Tecovirimat, sold under the brand name Tpoxx, is also available for treating children who are at high risk for severe monkeypox disease, including those under the age of eight years old, who have a history of skin disease, or who are immunocompromised. However, medical experts say that children are more likely to get other rash-causing diseases, such as measles and chickenpox, instead of the monkeypox virus. This is why pediatricians recommend that parents should keep their children’s immunization schedules up to date.(13)

Remember that there are many other vaccine-preventable infections that also cause rashes and fever, and it is best to make sure that your child is up to date with all their routine vaccines.

Smallpox vaccines are also known to be effective against monkeypox infection, and the best preventive action is to make your children learn how to wash their hands properly and often. Masking and avoiding contact with sick people and animals can also help protect your child from falling six.


  1. Ježek, Z. and Fenner, F., 1988. Human monkeypox (Vol. 17). S. Karger Ag.
  2. Jezek, Z., Marennikova, S.S., Mutumbo, M., Nakano, J.H., Paluku, K.M. and Szczeniowski, M., 1986. Human monkeypox: a study of 2,510 contacts of 214 patients. Journal of infectious diseases, 154(4), pp.551-555.
  3. 2022. [online] Available at: <https://www.cdc.gov/poxvirus/monkeypox/clinicians/pediatric.html> [Accessed 14 August 2022].
  4. The Weather Channel. 2022. Monkeypox Complications More Frequent in Children and Pregnant Women, Suggests Study | The Weather Channel. [online] Available at: <https://weather.com/en-IN/india/health/news/2022-08-11-monkeypox-complications-more-frequent-in-children-and-pregnant-women> [Accessed 14 August 2022].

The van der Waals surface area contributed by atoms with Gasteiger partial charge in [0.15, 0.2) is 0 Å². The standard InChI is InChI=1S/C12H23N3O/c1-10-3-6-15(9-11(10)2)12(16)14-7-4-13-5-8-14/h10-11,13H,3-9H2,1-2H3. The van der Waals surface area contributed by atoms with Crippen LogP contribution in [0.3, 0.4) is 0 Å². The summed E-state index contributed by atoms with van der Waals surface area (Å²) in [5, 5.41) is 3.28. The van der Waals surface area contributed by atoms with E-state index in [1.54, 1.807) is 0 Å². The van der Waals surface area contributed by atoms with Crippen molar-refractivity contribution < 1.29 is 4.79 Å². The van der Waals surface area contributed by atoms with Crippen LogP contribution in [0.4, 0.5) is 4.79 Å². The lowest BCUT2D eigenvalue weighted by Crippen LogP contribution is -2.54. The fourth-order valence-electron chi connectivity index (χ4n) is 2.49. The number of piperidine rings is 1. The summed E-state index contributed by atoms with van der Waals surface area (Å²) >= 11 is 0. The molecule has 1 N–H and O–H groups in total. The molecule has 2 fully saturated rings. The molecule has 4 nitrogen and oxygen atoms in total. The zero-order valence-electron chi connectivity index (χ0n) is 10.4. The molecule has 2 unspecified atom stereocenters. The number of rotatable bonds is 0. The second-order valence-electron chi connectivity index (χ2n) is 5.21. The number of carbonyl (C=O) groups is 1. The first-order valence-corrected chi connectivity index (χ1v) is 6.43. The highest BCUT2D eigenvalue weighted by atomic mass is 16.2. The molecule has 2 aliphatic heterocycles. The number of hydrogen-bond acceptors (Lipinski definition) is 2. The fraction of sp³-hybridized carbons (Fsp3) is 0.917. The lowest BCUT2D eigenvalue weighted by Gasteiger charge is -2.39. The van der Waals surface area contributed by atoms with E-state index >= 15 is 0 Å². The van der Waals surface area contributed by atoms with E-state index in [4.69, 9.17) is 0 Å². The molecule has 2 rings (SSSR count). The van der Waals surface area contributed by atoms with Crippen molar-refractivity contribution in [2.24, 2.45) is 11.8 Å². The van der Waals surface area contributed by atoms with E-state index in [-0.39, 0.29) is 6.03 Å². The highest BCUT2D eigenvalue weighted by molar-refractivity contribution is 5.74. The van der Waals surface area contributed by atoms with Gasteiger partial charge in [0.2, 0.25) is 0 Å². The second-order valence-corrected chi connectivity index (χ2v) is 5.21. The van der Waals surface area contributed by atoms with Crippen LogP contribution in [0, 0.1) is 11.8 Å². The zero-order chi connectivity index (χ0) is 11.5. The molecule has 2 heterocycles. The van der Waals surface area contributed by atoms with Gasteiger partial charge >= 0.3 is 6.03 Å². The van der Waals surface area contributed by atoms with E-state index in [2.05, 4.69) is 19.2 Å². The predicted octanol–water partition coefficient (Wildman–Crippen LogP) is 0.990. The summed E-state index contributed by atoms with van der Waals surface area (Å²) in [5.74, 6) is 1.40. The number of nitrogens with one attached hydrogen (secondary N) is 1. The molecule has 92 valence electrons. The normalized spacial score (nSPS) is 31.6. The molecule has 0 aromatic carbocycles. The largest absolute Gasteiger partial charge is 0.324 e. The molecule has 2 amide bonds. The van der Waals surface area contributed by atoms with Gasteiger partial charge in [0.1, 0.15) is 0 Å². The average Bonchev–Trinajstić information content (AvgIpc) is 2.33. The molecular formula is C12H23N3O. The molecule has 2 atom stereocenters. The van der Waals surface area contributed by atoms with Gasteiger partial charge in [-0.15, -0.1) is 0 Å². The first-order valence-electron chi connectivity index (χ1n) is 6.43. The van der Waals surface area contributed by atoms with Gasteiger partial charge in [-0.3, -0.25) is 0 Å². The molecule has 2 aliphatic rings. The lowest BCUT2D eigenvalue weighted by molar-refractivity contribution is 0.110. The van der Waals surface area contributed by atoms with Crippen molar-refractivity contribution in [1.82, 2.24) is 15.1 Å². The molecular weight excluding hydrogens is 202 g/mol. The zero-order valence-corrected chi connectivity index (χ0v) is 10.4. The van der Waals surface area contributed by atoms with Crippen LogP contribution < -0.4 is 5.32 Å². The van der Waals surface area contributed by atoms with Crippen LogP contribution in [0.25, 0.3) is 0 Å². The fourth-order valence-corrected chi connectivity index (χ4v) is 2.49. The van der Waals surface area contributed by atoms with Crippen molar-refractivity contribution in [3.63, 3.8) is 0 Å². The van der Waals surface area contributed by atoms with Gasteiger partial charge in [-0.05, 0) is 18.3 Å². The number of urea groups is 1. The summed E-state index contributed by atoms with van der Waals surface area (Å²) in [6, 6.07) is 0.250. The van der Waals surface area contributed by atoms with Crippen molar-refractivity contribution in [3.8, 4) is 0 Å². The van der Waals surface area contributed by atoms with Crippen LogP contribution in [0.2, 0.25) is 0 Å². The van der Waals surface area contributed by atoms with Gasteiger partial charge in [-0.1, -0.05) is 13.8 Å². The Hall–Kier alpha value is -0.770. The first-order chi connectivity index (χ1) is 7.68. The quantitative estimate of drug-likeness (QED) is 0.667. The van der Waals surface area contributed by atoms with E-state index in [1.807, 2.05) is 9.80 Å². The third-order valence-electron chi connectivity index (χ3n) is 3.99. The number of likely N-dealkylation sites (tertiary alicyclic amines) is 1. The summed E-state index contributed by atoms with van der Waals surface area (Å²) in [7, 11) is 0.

5. Wise, J., 2022. Monkeypox: New clinical symptoms are identified in confirmed cases.
  6. Philpott, D., Hughes, C.M., Alroy, K.A., Kerins, J.L., Pavlick, J., Asbel, L., Crawley, A., Newman, A.P., Spencer, H., Feldpausch, A. and Cogswell, K., 2022. Epidemiologic and clinical characteristics of monkeypox cases—United States, May 17–July 22, 2022.
  7. Allmon, A., Deane, K. and Martin, K.L., 2015. Common skin rashes in children. American family physician, 92(3), pp.211-216.
  8. Schellack, N., 2011. Skin rashes in children: evidence-based pharmacy practice. SA Pharmaceutical Journal, 78(1), pp.13-22.
  9. Anwar, F. and Waris, A., 2022. Monkeypox virus outbreak: a brief timeline. New Microbes and New Infections, 48, p.101004.
  10. Murphy, S., 2022. Monkeypox. British dental journal, 232(11), pp.760-760.
  11. Stittelaar, K.J., Neyts, J., Naesens, L., Van Amerongen, G., Van Lavieren, R.F., Holý, A., De Clercq, E., Niesters, H.G., Fries, E., Maas, C. and Mulder, P.G., 2006. Antiviral treatment is more effective than smallpox vaccination upon lethal monkeypox virus infection. Nature, 439(7077), pp.745-748.
  12. Rizk, J.G., Lippi, G., Henry, B.M., Forthal, D.N. and Rizk, Y., 2022. Prevention and treatment of monkeypox. Drugs, pp.1-7.
  13. Sherwat, A., Brooks, J.T., Birnkrant, D. and Kim, P., 2022. Tecovirimat and the Treatment of Monkeypox—Past, Present, and Future Considerations. New England Journal of Medicine.

Also Read:

Sheetal DeCaria, M.D.
Sheetal DeCaria, M.D.
Written, Edited or Reviewed By: Sheetal DeCaria, M.D. This article does not provide medical advice. See disclaimer
Last Modified On:August 23, 2022